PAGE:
I’ve been talking a lot about the masculine and feminine lately, it’s a theme that keeps coming up for me. Years ago, two very intuitive and spiritual men said they could see me running women’s circles about the divine feminine, female energy and goddess energy. I laughed. It was so far outside my comfort zone, interest and lifestyle it just didn’t seem possible. Once I became more interested in spirituality it seemed possible just not probable. At the time I so often defaulted to my masculine that I had no sense of my feminine. I actually ran from it. In order to survive in my work I had to project toughness, though I believe I was, and was often complemented for being, caring and empathetic. In my primary relationship I had to fight to be heard and seen. I also had to protect myself so often that the feminine was very deeply buried. But here she is emerging. Sometimes as Kali energy, sometimes as Venus energy. People notice. I see people notice it. This is new for me. I have been fortunate to have a wonderful man come into my life who has allowed me to explore the feminine. I have seen too how characteristics and behaviours in other men, not fully in their masculine, throw me out of it. And still I digress from my initial musings on dark and light. But perhaps I may still be on track; for while I am now revealing and feeling more into and enjoying the soft feminine, it is the revealing of the dark feminine that I haven’t explored before and that’s where the path takes me.

I wonder, will I bond with a partner who will be open to my darkness as well as my light, so he might love the whole of me? Will I partner with a man without the fear of abandonment, with whom I can be vulnerable, without having to explain myself or defend myself, a man who will hold me not only in my light but also when the tempest rises thus allowing my heart to remain open and unobstructed? Will I unite with an ally who appreciates being seen and supported in their light and dark? A dream I trust can be a reality. I welcome such a gift.

Love isn’t safe; its beauty is in the unpredictable, the rise and fall, the light and dark. To make it safe only makes it temporary. Know who you are. Know what you want. Be vulnerable. Express yourself and tell your partner what you need. Learn what they need. Be conscious. Talk to the people you love. Commit consciously and meet, truly meet them. This and more.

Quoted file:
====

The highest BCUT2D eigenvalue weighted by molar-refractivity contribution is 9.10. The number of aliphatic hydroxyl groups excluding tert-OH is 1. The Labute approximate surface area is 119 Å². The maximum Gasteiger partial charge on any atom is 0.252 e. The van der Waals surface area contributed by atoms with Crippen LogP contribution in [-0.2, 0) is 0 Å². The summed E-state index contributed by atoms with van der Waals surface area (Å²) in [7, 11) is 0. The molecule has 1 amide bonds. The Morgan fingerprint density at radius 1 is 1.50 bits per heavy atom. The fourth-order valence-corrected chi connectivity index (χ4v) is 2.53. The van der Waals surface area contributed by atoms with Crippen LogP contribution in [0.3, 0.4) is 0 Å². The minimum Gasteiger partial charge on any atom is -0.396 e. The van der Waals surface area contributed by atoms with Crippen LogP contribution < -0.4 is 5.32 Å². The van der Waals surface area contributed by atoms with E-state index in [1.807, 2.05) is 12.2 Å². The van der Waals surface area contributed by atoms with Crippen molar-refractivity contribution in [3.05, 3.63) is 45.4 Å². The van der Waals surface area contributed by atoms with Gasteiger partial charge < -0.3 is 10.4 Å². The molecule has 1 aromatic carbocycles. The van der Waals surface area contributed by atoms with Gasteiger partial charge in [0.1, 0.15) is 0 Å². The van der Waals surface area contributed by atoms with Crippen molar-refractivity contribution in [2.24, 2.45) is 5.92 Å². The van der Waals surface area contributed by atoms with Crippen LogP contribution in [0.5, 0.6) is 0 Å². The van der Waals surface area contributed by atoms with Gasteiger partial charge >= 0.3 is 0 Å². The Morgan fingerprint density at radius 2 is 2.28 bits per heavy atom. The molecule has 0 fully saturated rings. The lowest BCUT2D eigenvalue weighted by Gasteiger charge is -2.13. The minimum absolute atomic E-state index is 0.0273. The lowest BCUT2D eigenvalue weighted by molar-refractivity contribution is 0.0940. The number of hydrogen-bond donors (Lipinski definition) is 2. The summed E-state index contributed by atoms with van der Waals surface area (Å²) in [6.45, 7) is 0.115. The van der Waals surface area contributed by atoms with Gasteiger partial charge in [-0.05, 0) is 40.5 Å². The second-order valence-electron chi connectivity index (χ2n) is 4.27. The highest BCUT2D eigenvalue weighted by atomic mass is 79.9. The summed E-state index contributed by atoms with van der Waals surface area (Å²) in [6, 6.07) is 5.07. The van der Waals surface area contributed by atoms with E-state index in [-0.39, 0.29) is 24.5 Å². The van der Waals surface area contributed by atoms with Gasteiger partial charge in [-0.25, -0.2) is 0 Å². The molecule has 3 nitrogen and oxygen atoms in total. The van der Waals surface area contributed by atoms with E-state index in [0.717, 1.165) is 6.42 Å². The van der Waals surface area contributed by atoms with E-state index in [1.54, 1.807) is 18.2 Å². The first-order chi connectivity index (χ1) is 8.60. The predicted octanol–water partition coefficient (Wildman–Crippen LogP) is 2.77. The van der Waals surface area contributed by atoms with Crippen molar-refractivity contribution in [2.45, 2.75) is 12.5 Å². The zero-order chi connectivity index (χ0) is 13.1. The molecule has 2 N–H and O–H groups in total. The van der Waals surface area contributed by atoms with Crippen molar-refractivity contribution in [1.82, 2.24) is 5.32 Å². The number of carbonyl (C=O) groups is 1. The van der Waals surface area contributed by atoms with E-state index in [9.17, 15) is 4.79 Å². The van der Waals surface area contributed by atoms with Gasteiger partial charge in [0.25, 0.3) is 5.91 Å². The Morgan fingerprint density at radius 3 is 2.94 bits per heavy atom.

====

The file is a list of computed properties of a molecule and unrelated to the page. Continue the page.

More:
A letter to my friend (#1)

In everyone’s life, at some time, our inner fire goes out. It is then burst into flame by an encounter with another human being. We should all be thankful for those people who rekindle the inner spirit.—Albert Schweitzer

Letter to my friend
November 2018

Dear Michael,

Someone asked today, as an exercise in gratitude, what the highlight of my day was.  I replied by telling them I’d spent the day in tears.

As you know there have been many tears lately, yours and mine, and I’m crying again as I write this, I’m finding it hard to catch my breath and quell my sadness. The gratitude comes from knowing how lucky and blessed I have been to have you in my life; knowing I have someone in my life who makes saying goodbye so hard. I know we will always be friends, but I will miss seeing you every day.

I don’t think I would survive now without you in my life. You bring the sun with you; you light up the room, you bring laughter and fun but most of all I have valued your wise counsel, your belief in me and encouragement along the way.

Friends cheer each other on, I know that, but you were daily at forefront of my horror and you cheered me on when my biggest achievement was getting out of bed and standing up straight. You have made me feel loved and cared for in a time when I was sinking. You have been a trusted and faithful ally through the ugliest of days, taking me away from the office, making me eat, giving me cause to laugh, checking in on me minute by minute, hour by hour; and when my head gradually rose above the watermark you were still there.

We are an unlikely duo who have become firm friends. I thank God and the universe for bringing us together. We’ve been the dream team: MJ and Pippin, Harvey and Jessica. We’ve played a long game and smashed some big goals this year. We’ve enjoyed intellectual debate and I know it stung when I won but Jessica’s composure and experience will always trump Harvey’s suave impulsiveness.